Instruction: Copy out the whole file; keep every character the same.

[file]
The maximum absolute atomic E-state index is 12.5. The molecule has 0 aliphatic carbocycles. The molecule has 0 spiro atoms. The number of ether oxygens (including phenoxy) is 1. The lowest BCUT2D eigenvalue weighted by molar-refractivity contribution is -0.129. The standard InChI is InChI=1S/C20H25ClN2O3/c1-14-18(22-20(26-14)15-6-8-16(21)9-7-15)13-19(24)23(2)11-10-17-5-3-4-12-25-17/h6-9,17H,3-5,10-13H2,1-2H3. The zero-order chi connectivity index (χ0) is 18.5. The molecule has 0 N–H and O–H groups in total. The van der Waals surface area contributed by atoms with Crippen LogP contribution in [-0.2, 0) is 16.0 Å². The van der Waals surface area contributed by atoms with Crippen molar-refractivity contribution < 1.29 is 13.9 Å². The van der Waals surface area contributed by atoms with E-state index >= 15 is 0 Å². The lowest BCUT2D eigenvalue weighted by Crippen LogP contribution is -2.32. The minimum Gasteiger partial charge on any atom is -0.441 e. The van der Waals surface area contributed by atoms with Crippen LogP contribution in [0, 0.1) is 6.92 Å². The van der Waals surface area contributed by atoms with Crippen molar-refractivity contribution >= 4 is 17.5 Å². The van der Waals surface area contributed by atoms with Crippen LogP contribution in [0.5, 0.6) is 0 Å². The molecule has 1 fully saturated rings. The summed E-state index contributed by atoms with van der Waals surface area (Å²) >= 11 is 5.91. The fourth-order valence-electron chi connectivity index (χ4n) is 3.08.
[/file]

The maximum absolute atomic E-state index is 12.5. The molecule has 0 aliphatic carbocycles. The molecule has 0 spiro atoms. The number of ether oxygens (including phenoxy) is 1. The lowest BCUT2D eigenvalue weighted by molar-refractivity contribution is -0.129. The standard InChI is InChI=1S/C20H25ClN2O3/c1-14-18(22-20(26-14)15-6-8-16(21)9-7-15)13-19(24)23(2)11-10-17-5-3-4-12-25-17/h6-9,17H,3-5,10-13H2,1-2H3. The zero-order chi connectivity index (χ0) is 18.5. The molecule has 0 N–H and O–H groups in total. The van der Waals surface area contributed by atoms with Crippen LogP contribution in [-0.2, 0) is 16.0 Å². The van der Waals surface area contributed by atoms with Crippen molar-refractivity contribution < 1.29 is 13.9 Å². The van der Waals surface area contributed by atoms with E-state index >= 15 is 0 Å². The lowest BCUT2D eigenvalue weighted by Crippen LogP contribution is -2.32. The minimum Gasteiger partial charge on any atom is -0.441 e. The van der Waals surface area contributed by atoms with Crippen LogP contribution in [0, 0.1) is 6.92 Å². The van der Waals surface area contributed by atoms with Crippen molar-refractivity contribution >= 4 is 17.5 Å². The van der Waals surface area contributed by atoms with Crippen LogP contribution in [0.5, 0.6) is 0 Å². The molecule has 1 fully saturated rings. The summed E-state index contributed by atoms with van der Waals surface area (Å²) >= 11 is 5.91. The fourth-order valence-electron chi connectivity index (χ4n) is 3.08.